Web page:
Figure 2. Plot and elevation profile
Trial 2. We were enthusiastic to find a little stream running by our launch pad area. As such we engaged in meticulously getting a water sample from there with the Outreach Robotics/NatureMetrics solution. Moments later, long and behold, even with a documentary team on the watch, in the middle of the data collection, the NatureMetrics solution came down, freefalling 10 meters from thin air. Gasp. Luckily the sensor did not break, we still had the crucial part of the equipment live and running.
We <3 Tape. We had to come up with a solution to tie the eDNA sensor to the drone. Utilizing a mix of explorative science and innovation, our on-site hack resulted in a Macgyver-esque solution. We engineered some tape coils for collecting soil samples, but the wrong type of sticky tape meant the samples were in the end not used. Then we came up with a gauze hanging from the drone, which allowed us to successfully collect water samples from the nearby stream, and the Nature Metrics solution was in place to advance to the next steps.
Data Analysis (7-9th June): After moving our raw data to XPRIZE hard drives, we started 2 days of code-line crunching and tree species analysis.
Adopting a co-creative approach, we sent pictures of trees for the people in Indonesia to label, recorded as observations with taxonomy, coordinates and some other annotations. We deliberately did this, as we wanted the locals to help out on this process, adding to our tech contributions by sharing their on-the-ground knowledge. The trees were later visually identified by the botanists. Further, we had water samples processed by NatureMetrics in their portable lab overnight. We had audio where we identified birds and bats recordings. We had lidar and multispectral data to train our models, using the newly labelled data provided by the local experts, and subsequently run over the algorithm to make predictions for the entire survey area. Data was fully processed and a 100-page report was written.
Results and Outcomes
The results were turned in and showcased on June 9th at 7:00AM. Afterwards, we enjoyed a coffee moment with the wider team to reflect upon the enthralling experience we just lived!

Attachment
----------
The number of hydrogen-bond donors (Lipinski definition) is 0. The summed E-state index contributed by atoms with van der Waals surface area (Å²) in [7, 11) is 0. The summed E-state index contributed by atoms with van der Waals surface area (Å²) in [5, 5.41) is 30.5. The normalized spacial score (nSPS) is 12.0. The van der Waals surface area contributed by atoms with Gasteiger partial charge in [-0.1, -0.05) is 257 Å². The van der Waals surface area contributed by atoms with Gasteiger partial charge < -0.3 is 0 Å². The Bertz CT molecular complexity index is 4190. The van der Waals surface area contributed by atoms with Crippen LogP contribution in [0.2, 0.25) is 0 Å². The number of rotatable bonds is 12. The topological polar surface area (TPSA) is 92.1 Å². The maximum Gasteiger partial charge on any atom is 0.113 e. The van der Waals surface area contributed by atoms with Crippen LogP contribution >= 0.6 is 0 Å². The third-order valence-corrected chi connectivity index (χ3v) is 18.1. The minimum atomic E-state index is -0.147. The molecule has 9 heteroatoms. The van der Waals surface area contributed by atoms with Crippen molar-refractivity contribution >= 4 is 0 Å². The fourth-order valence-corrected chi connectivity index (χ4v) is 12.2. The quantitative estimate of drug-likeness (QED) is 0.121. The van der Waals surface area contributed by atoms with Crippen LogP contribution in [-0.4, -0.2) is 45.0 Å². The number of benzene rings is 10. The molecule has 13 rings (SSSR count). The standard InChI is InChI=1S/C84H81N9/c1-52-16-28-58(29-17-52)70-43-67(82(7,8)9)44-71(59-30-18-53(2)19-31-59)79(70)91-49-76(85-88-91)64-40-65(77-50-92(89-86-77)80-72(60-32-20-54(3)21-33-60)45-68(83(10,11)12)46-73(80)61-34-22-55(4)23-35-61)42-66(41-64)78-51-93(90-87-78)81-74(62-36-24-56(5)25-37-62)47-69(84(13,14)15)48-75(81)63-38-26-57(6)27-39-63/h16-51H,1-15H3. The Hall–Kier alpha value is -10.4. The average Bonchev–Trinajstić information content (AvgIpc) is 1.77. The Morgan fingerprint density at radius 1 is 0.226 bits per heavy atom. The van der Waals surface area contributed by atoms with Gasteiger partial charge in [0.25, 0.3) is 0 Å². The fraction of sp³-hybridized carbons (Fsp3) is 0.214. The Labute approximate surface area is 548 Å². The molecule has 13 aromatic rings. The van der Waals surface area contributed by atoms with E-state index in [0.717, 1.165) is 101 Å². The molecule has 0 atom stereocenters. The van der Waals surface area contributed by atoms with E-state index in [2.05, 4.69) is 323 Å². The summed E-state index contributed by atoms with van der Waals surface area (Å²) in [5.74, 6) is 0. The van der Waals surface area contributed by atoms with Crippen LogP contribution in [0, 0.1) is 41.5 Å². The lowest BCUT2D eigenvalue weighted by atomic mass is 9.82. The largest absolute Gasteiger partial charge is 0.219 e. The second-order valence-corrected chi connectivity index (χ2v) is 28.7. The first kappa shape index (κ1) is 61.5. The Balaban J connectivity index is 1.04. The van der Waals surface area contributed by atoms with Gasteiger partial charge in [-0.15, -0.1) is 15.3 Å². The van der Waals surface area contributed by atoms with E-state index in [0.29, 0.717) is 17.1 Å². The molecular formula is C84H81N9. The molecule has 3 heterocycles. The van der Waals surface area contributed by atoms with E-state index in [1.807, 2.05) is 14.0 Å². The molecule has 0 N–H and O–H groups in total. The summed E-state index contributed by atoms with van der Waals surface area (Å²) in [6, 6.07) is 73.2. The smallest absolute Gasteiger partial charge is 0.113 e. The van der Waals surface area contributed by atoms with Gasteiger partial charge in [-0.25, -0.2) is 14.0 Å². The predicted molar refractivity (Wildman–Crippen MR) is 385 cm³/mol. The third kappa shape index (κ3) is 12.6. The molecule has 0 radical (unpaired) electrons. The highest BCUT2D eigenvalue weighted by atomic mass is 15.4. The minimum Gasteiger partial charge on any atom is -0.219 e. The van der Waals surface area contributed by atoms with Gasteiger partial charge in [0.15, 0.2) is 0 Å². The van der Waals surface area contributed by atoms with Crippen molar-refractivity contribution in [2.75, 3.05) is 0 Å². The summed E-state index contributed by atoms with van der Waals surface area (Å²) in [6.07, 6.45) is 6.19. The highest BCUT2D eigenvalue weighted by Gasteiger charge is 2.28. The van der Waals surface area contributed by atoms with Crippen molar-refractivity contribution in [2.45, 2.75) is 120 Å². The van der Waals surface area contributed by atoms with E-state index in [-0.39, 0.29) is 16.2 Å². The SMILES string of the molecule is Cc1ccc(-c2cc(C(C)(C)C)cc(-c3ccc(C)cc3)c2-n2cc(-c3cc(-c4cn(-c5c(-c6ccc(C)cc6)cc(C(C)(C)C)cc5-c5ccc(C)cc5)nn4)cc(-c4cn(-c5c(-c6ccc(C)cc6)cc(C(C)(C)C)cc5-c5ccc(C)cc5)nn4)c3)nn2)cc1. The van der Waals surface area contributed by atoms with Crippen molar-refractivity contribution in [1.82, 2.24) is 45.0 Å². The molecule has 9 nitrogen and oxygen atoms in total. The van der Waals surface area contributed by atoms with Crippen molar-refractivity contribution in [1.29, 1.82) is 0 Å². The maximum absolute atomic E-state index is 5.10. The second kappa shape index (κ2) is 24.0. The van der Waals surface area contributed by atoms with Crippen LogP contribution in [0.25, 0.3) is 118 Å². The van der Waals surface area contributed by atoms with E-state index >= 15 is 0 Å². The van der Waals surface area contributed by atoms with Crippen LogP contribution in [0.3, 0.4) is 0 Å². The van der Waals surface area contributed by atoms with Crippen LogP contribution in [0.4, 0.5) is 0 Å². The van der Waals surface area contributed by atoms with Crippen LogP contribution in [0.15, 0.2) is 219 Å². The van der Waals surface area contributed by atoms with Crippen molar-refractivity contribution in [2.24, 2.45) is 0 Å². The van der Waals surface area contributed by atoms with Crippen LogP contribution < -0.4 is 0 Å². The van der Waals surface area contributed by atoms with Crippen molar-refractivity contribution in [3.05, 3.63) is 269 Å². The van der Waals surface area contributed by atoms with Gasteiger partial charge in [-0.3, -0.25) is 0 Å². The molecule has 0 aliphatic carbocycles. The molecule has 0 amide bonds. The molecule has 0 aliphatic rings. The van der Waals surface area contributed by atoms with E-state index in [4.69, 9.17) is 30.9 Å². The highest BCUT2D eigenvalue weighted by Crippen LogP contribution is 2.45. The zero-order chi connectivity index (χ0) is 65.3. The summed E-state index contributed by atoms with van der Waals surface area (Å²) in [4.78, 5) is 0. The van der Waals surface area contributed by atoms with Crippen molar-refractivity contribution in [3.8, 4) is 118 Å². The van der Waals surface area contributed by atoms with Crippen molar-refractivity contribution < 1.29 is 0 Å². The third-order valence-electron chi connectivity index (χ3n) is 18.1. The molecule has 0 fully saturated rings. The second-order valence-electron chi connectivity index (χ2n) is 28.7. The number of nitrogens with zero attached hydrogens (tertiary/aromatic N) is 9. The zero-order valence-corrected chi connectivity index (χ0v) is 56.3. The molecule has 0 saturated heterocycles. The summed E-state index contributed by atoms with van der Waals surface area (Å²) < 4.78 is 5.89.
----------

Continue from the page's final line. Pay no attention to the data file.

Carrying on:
After this unique opportunity, we are quite proud of the mechanisms in which our diverse team cooperated under this pressure cooker setting. Moreso, as has been evident in our other field experiences, incorporating local knowledge is one of the most evident value-adding aspects that can be highlighted from this process. It contributes to our consistent acknowledgement that without their expertise, conserving rainforests would be impossible.
What can we say about the rainforest we just scanned with a triple-stack of automated technologies? What we can say now is that the reserve where the competition was held is to be understood more as a secondary rainforest. This was immediately pointed out by the scientists in the team but also reflected in our data. Via our LiDAR point clouds, it was very evident that gaps in between the canopy were reflective of degraded areas, and experts pointed to the presence of invasive species. Nonetheless, secondary or not, there were still plenty of species to identify, and the patch of nature we just scanned serves its purpose as a forest to collect water and as a lung to the Singaporean city. More importantly, this opportunity represents a big leap for automated biodiversity detection advances!
A long holiday awaited at Tioman Island, in Malaysia, to enjoy a true primary rainforest.
But wait! What about the competition? What about the finals? Who won?
Results are up in July. We too are burning with curiosity. To be continued!